The UK’s Competition and Markets Authority (CMA) has launched an investigation into the skyrocketing prices of antibiotics following the surge in Strep A cases. Pharmacies have accused drug companies of hiking the prices of these antibiotics following the rise in cases. They said that the companies were charging them up to £19 for a box of medicines that would normally only cost a few pounds. This came after the UK Health Security Agency urged GPs to prescribe more antibiotics or children who may have worsening symptoms linked to it, in a bid to tackle the outbreak that has killed 16 children since September.
Pharmacies said that as a result of price rises, they were losing thousands of pounds every week, as they can only recoup a fraction of the cost of the drugs from the NHS.
Many parents have had to go between pharmacies looking for somewhere that actually has capacity to dispense the key drug which is often used to treat ear and chest infections in children. Doctors in some instances have handed parents a paper prescription in anticipation of differing stock levels at different pharmacies.
In many cases, GPs often send an electronic prescription to a chemist of choice for an individual to pick up within the same day. On Monday, the Department of Health issued a warning saying that supplies of antibiotics for the treatment of Strep A “may be temporarily limited” at certain wholesalers and pharmacies.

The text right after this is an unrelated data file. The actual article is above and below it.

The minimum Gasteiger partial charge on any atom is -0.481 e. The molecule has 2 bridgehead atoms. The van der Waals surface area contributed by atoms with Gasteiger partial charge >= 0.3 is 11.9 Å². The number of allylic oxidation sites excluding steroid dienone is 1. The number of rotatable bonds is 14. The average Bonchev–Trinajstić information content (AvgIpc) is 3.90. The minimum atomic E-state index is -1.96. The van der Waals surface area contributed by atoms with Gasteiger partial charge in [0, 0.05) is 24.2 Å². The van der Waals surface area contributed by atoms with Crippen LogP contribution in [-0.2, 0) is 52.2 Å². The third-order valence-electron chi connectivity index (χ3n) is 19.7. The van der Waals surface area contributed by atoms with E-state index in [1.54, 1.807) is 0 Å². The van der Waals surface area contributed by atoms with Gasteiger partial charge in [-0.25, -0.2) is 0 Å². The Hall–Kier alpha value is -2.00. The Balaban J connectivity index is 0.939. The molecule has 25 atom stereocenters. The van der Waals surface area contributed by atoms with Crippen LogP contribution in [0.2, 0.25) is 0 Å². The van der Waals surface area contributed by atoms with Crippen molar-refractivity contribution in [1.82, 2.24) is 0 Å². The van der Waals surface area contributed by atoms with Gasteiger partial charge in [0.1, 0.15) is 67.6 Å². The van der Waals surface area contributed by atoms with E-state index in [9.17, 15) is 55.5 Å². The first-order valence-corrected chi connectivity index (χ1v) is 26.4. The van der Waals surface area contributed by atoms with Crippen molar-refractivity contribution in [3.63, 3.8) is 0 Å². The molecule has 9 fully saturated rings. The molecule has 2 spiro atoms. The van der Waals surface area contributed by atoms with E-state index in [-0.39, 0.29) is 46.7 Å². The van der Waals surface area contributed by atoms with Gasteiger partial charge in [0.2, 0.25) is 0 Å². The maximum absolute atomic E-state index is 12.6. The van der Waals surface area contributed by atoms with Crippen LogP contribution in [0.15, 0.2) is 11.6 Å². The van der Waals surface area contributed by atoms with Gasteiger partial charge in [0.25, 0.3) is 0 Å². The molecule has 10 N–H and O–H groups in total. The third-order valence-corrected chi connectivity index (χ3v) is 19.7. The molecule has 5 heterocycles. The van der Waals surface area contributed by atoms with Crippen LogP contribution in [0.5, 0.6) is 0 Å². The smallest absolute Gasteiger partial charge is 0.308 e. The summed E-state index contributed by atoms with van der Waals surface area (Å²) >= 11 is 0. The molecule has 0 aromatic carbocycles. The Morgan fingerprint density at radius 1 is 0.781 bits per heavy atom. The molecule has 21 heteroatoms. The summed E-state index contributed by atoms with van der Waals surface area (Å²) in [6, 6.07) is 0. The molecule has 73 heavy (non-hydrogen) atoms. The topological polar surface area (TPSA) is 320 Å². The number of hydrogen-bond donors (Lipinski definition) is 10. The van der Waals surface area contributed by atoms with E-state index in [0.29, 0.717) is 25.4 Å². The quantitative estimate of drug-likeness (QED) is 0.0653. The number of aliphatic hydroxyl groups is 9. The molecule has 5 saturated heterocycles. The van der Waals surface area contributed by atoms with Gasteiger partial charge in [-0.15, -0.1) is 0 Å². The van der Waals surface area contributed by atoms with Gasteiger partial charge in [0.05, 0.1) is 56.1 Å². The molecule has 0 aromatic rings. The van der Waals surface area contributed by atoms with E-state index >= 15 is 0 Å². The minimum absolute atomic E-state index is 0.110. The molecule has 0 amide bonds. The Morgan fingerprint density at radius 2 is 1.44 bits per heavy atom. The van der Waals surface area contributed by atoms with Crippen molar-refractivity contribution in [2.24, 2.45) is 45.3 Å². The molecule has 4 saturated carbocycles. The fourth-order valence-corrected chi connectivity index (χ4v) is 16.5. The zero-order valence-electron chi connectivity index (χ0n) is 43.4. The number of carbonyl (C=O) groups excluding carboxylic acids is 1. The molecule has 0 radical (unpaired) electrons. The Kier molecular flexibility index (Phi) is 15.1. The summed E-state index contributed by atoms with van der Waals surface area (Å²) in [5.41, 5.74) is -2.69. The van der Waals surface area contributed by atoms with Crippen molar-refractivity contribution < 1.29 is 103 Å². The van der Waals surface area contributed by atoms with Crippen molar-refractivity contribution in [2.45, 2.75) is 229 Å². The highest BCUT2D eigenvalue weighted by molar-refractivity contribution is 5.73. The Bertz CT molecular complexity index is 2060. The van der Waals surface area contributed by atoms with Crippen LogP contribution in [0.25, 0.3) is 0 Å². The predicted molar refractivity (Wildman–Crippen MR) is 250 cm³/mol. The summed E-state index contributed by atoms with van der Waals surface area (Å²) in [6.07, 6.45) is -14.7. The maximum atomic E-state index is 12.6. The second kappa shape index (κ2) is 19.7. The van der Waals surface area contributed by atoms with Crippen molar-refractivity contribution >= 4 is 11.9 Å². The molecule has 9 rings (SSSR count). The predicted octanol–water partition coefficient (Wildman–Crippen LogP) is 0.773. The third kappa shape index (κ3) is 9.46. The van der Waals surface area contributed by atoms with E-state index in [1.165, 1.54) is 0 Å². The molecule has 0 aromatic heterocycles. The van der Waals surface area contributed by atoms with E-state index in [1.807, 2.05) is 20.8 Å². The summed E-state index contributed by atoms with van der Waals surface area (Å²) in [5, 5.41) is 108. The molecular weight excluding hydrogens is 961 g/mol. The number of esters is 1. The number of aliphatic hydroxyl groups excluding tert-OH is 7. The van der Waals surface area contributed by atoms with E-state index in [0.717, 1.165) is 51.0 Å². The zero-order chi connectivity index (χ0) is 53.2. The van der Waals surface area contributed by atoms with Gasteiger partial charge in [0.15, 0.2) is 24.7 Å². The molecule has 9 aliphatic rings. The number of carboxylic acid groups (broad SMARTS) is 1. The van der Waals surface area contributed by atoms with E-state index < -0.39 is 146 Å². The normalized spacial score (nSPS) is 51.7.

This came following a statement from Health Secretary Steve Barclay, who insisted there is no shortage of antibiotics to treat Strep A.
Meanwhile, the National Pharmacy Association said there were supply “blips” while the Association of Independent Multiple Pharmacies which represents 4,000 outlets said many were struggling to find the drugs needed.
Now, a spokesperson for the CMA has said: “People have got real concerns about the price of antibiotics used to treat Strep A, and we want companies to be clear about their obligations under the law.
“There should be no doubt that it is illegal for a dominant company to charge excessive prices, or for any companies to collude to drive up prices.
“We are working to establish the facts of what is currently happening in the market and welcome new information as part of our work. We stand ready to take action if there is evidence of anti-competitive behaviour that breaks the law.”
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He said: “Last week, Health Minister Lord Markham stated in the House of Lords, ‘We have given instructions to doctors that, where necessary, they should be proactively prescribing penicillin [an antibiotic] as the best line of defence’.
“However laudable the Minister’s intentions, using antibiotics such as penicillin as a prophylactic – that is, as a precautionary measure rather than to treat a diagnosed case – is mistaken.
“It’s effectively a nuclear option, a decision of final resort. Taking antibiotics too often can change bacteria so much that the antibiotics stop working against them.
“This is called bacterial resistance or antibiotic resistance. Some bacteria are now resistant to even the most powerful antibiotics available.”